By Mary Zachmeyer
One windless day, about 1949, the July sun feels unusually hot. When grandmother tells me I need to buy bread, I wish I did not have to go on the four-mile walk. But these are the days when a child doesn’t even think to complain. Sack in hand, 15 cents in my pocket, I head for Sweetheart Bakery in downtown Burlington. My grandparents live on very little money. This is one of grandmother’s favorite ways to save: Day-old bread.
I clip-clop through the s-shaped alley, over to Central Avenue hill, one of those hills that everyone avoids in winter. As I pass the neighbor’s apple trees, I so want to pick one.
The sun beats down. I use the sack for a fan as I climb the north side of the hill. Beautiful houses line the west side of the street. My favorite has too many windows to count. At age 8, I am sure a princess lives there. On my tiptoes, I can only see the upper part of the mansion, but that is enough to spark my imagination.
I hurry along to the bread store. “No time for dreaming now,” I sigh. Going down the hill on the south side is like a rolling snowball: I walk funny, sort of flat-footed, so I won’t end up tumbling all the way down.
Past the old mechanics shop, Van’s Lunch Box (hamburger specials), Murray Iron Works and the Bright Spot (my uncle’s first restaurant) and I am two blocks from the bakery. The smell of baking bread lures me on like the Pied Piper. Down to the corner and I waltz into the bakery.
Inside, the shelves overflow with sweets and breads. I drool over a few, then buy the three small loaves of white bread grandmother wants, and out I skip.
The sun feels like Grand Aunt Clara’s oil heater by the time I reach Central Avenue hill again. No breeze. Halfway up the hill, I turn around to walk backwards a few steps to give the soreness in my legs a rest.
At the top of the hill, I decide to sit for a moment on the stonewall in the shade of an Elm. My favorite mansion and its long protective wall catch my eye. I gaze. I can’t imagine anyone having such a house. Suddenly, I see an opening in the bushes. I am neither an adventurous nor disobedient child, but this one time, I cannot resist investigating. I look up and down the street. No one in sight. I dart across the street and slither into the opening.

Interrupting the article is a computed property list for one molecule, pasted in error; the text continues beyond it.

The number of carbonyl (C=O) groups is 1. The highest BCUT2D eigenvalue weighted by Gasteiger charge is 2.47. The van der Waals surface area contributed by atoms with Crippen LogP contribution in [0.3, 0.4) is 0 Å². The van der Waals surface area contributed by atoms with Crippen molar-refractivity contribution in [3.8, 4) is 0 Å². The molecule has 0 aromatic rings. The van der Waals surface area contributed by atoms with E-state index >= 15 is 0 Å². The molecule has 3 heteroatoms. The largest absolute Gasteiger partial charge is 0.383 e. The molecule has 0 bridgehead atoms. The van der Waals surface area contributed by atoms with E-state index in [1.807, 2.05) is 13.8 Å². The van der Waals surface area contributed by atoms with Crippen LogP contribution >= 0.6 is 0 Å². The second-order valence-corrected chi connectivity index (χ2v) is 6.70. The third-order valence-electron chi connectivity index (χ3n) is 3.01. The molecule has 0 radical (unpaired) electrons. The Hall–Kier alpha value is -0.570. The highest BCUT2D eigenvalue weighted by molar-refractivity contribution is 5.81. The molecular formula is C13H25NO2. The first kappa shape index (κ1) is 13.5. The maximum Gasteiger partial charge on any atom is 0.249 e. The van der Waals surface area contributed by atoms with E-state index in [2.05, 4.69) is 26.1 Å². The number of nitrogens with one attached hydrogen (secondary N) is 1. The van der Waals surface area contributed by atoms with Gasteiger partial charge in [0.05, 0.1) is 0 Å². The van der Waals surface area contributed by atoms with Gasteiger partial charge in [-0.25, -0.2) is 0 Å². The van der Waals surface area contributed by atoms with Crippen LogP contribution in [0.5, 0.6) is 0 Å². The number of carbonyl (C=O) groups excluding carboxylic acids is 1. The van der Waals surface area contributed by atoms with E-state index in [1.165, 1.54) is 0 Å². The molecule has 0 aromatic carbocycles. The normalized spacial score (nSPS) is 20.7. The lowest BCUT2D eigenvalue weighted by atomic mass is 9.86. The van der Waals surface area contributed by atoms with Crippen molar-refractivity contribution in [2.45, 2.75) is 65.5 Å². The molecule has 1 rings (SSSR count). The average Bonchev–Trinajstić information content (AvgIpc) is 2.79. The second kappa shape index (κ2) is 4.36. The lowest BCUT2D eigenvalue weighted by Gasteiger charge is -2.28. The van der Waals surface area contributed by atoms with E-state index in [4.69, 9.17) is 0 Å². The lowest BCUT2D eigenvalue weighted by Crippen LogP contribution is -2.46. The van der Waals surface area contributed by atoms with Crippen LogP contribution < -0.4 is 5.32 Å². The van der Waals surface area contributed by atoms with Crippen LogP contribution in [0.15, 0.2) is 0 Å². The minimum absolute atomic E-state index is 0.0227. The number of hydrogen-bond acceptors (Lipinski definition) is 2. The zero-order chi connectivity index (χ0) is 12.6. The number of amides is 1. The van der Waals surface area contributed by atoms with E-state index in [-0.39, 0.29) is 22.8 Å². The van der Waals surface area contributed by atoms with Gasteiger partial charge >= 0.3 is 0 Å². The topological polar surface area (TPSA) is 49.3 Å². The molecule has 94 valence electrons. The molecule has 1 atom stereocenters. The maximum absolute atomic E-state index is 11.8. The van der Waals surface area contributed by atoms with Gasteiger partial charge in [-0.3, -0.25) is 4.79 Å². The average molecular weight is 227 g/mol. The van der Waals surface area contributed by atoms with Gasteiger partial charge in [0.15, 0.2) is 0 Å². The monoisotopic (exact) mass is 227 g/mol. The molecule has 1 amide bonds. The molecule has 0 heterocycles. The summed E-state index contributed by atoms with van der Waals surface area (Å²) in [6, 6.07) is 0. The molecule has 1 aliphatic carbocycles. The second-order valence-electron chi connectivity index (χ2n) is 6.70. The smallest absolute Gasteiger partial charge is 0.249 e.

The architecture of the old brick mansion is beyond words to my young eyes. The wall lining the street cries out: “Stay Away!” But there I am, INSIDE. My young mind and love of fairy tales take over.
I can see everything now and it seems more foreboding and more mysterious than ever. No life...no automobile...nothing but a hundred rose bushes, trees and a path around the left side.
I run like a fawn down the path hoping no one will see me. Soon I am in a garden of peonies in wine, white and pink. Painted daisies seem to smile and orange lilies surround me as if I were inside a rainbow.
I amble on until trellises of red, yellow and white velvety roses cover me like one of grandmother’s quilts. Their fragrance entrances. Imagining myself in a lace-covered satin gown,
I tiptoe to the gazebo and await my prince. I cradle a rose still on the vine and inhale its beauty. Then another rose and another. I curtsy and spread my imaginary full skirt, and sit in the gazebo for a moment of eternity.
Out of nowhere, a horn honks, bringing me back to reality. As I force one foot in front of the other, I look back at my secret garden. I blow a kiss and duck into the opening. I never returned and never told anyone about my secret garden.
The 1940’s were the days of dresses and home-perms, bus tokens and hat shops. An 8-year-old would not wander off from her duties. I believe it was a gift for a bashful, little girl who needed a beautiful dream. Grandmother gave me a garden of dreams, thanks to her frugality and all that she was.
Until next time, tell a child your favorite childhood memory.
Additional Column Posts (3 - 7 of 5) Prev Page
Apr 03By MARY ZACHMEYER Does anyone iron out there in humanland anymore? When I told my daughter that I was writing an article on ironing, she suggested ...
Mar 13By MARY ZACHMEYER Tappity-tap, tappity-tap. The writer next to me types away on her laptop as the author educates at the writing conference. Or ...
Feb 06Worried sick about what my teacher said and how she looked, I run all the way home, leap up unto my grandparents’ porch and stare at the familiar ...
Mar 27By MARY ZACHMEYER It’s all Grandmother’s fault! If there’s homemade soup, it’s CLEAN OUT THE ICEBOX time. (Grandmother never used the word ...
Feb 20Editor’s note: This is the final column in a two-part series that chronicles one of the author’s favorite days as a mother. By MARY ZACHMEYER ...